The Japan casino race is intensifying after reports surfaced this week that Yokohama will soon formally announce its intentions to win one of the three integrated resort (IR) properties.
The federal government of the world’s third-largest economy is currently finalizing the regulatory conditions that will oversee the three multi-billion-dollar casino complexes.
In the interim, local prefecture and city officials are mulling whether they believe bidding for one of the licenses is in the best interests of their areas. Yokohama Mayor Fumiko Hayashi apparently believes it is.
The Japan Times reports that Hayashi has already revealed to her residents that the city will indeed make a play to become a casino host. A recent survey of area residents found that their main concerns regarding a casino property are potential problem gambling and associated crime.
However, the trepidations apparently weren’t enough to sway local leaders from moving forward with their casino efforts.
Yokohama is home to 3.75 million people, the second-largest city by population in Japan. It’s part of the Kanagawa Prefecture.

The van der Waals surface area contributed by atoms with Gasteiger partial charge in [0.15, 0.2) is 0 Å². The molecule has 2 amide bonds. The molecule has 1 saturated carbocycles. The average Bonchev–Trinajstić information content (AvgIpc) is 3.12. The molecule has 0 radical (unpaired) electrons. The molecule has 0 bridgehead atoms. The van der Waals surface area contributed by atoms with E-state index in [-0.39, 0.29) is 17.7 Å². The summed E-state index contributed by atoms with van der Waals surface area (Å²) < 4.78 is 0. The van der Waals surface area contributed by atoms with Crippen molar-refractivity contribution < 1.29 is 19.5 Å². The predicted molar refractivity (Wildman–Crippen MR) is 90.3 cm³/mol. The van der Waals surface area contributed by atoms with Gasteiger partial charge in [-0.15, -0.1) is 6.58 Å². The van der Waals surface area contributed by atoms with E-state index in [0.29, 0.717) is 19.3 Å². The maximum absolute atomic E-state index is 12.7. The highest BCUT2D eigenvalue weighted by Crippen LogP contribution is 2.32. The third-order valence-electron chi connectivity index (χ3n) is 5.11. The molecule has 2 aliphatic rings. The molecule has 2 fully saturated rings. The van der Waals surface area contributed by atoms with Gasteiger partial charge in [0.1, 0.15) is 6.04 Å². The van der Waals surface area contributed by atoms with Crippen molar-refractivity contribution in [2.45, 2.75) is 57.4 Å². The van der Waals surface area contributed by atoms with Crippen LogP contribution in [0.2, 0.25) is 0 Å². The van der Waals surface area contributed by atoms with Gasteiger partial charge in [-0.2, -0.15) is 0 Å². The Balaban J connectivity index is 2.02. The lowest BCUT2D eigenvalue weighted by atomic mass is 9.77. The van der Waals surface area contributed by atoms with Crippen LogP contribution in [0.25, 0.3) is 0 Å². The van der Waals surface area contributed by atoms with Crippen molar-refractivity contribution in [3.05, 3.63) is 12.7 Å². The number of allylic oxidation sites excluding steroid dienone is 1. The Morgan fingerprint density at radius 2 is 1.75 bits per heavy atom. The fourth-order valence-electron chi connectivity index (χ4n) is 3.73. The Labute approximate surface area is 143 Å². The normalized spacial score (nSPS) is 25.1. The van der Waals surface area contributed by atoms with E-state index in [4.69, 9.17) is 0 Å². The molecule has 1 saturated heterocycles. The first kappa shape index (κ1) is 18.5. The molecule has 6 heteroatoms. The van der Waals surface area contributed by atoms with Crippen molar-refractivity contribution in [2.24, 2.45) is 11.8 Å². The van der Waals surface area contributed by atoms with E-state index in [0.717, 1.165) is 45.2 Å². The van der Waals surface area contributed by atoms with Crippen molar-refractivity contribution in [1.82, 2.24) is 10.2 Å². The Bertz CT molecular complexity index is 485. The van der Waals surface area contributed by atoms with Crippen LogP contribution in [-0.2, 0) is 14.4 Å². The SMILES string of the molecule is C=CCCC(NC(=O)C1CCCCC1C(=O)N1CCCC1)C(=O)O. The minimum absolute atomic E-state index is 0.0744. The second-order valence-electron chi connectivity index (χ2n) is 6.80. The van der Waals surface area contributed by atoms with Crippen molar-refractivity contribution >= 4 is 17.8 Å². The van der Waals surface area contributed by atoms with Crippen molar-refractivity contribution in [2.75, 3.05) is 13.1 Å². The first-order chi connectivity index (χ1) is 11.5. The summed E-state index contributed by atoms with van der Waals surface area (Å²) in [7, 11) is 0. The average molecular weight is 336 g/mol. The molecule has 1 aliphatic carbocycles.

Should Hayashi confirm that Yokohama is indeed interested in a Japan casino, the city would become just the second to formally declare such intentions. The other is Osaka, which is the main focus of Las Vegas Sands and MGM Resorts.
Yokohama sent out request-for-information (RFI) schemes to 12 casino operators earlier this year. The city specifically wanted to know what sort of investment interested casino companies might submit. The average proposal was JPY 1.3 trillion ($12 billion).
The city is focused on the 116-acre Yamashita Wharf for the casino development, which sits on the Tokyo Bay and is a popular tourist sightseeing destination. Yokohama leaders have submitted a draft to add supplemental funds to cover costs associated with attracting casino bids.
Yokohama didn’t publicly reveal the names of the 12 casino operators that made preliminary proposals for a resort, but reports surfaced that MGM, Caesars Entertainment, and Wynn Resorts were three of the companies.
While MGM and Sands are considered the heavy favorites for two of the three Japan casino licenses, an intense bidding war is expected from other major gaming companies, including Wynn, Caesars, Melco Resorts, Galaxy Entertainment, Hard Rock, Genting, and SJM Holdings.
Financial services firm Morgan Stanley expressed concerns earlier this year that the fierce bidding will lead to elevated overall investment costs for the eventual winners, and therefore extend the years it will take for the casino operators to simply break even on their IRs.
Casino operators will partner with local Japanese companies to form consortiums. To win licensure, it will be a two-step process where a company like MGM must first be chosen by an interested host city like Yokohama, and then also be approved on the federal level.
Osaka Mayor Ichiro Matsui said his city received seven early request-for-concept proposals, but also didn’t name names.